A SENATOR has filed a resolution seeking term extensions for the President and Vice-President under the 1987 Philippine Constitution, citing the need for policy continuity.

Senator Robin C. Padilla, who heads the committee on constitutional amendments, also wants to increase the number of lawmakers in both Houses of Congress and extend their terms.

“It is imperative to strike a balance between the need for policy continuity, which requires adequate time for lawmakers to fulfill their legislative agenda, and the need to prevent the accumulation of power, which may lead to political entrenchment,” he said in Resolution of Both Houses No. 5.

He also cited the need to synchronize the electoral cycles of the different branches of government “to improve administrative efficiency and enable a more coordinated implementation of government policies.”

Mr. Padilla noted that in 2022, the Philippines ranked 52nd of 167 countries in the Economist Intelligence Unit’s Democracy Index, with political culture, functioning of government and political participation being the most concerning issues.

He also cited historical data from the Asian Development Bank showing that in the past decade, political instability and frequent turnover of elected officials have been identified as major impediments to long-term planning and policy continuity.

Under his proposal, the President and Vice-President will be elected as joint candidates for a term of four years. They may not be elected for more than two terms.

A President who served for two terms will not be qualified to run for any elective positions. Anyone who succeeds the President or Vice-President can only run for these positions once.

Mr. Padilla said term changes for the executive positions “will ensure a balance between leadership stability and democratic continuity.”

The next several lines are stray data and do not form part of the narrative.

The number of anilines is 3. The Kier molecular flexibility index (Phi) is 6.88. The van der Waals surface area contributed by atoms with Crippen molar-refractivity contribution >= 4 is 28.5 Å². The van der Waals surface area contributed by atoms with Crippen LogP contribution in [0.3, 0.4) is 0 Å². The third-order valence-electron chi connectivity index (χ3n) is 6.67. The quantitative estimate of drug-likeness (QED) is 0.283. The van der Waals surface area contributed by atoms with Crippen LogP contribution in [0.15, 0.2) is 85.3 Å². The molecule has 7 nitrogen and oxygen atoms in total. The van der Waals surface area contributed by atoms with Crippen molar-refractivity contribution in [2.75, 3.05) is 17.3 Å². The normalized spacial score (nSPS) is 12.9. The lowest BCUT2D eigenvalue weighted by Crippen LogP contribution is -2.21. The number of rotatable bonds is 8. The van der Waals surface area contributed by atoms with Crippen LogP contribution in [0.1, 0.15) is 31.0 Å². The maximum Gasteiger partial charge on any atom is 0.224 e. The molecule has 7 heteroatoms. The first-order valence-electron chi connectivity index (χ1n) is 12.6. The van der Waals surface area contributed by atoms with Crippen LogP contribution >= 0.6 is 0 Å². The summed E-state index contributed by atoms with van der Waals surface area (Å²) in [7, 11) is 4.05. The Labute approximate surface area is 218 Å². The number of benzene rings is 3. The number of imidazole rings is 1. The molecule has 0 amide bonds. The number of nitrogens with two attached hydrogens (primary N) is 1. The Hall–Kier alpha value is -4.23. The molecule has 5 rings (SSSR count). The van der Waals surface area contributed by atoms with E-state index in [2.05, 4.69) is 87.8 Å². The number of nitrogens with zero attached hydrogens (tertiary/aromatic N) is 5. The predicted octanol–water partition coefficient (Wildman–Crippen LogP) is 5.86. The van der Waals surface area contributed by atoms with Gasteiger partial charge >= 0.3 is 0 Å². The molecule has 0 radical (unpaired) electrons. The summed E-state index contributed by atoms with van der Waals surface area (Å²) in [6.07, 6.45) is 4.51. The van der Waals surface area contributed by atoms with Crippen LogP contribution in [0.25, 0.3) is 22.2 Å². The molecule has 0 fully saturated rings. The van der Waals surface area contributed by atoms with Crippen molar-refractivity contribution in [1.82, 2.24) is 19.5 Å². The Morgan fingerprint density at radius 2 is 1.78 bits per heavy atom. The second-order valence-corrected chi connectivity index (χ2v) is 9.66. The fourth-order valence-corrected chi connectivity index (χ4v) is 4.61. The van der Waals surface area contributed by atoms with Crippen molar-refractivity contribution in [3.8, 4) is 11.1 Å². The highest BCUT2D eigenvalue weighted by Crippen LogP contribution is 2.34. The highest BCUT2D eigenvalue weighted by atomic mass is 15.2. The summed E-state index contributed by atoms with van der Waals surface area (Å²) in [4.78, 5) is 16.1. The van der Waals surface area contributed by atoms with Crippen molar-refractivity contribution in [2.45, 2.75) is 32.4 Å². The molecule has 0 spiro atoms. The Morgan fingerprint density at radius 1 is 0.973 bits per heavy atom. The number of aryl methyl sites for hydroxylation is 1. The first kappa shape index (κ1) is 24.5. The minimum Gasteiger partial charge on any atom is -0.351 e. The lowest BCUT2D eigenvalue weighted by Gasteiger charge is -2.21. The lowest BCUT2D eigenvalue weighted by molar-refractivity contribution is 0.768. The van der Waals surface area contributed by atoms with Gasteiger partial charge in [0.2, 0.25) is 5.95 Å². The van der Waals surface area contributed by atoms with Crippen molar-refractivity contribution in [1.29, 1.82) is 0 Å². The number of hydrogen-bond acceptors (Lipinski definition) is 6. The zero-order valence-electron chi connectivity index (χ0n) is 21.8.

“A joint candidacy for the President and Vice-President provides for an electoral landscape that will shift its emphasis from individual personalities to the unified policy agenda and will foster a more strategic and effective governance,” he added.

Mr. Padilla also sought to increase the number of senators to 54 from 24. Of these, 24 will be elected during national polls and 30 will be elected by qualified voters from each legislative region.

Under the proposed changes, senators elected ‘at large’ will have an eight-year term and can only serve for up to two consecutive terms. Regional senators will have a four-year term and can only serve for up to three consecutive terms.

Members of the House of Representatives will have a four-year term compared with three now, and can only serve for up to three consecutive terms, Mr. Padilla added.

All local officials except village chiefs will have four-year terms compared with three now and can only serve for three consecutive terms.

If Congress succeeds in amending the Constitution, the first elections will be held on the second Monday of May 2028, according to Mr. Padilla.

The House of Representatives this week revived Charter change (“Cha-cha”) talks to ease economic restrictions on foreign investors.

Senior Deputy Speaker and Pampanga Rep. Aurelio D. Gonzales, Jr. on Tuesday said a resolution seeking to change the Constitution would be filed next year.

The House in March passed a bill seeking to amend the 1987 Constitution through a constitutional convention. A similar measure in the Senate only reached Mr. Padila’s committee. — Beatriz Marie D. Cruz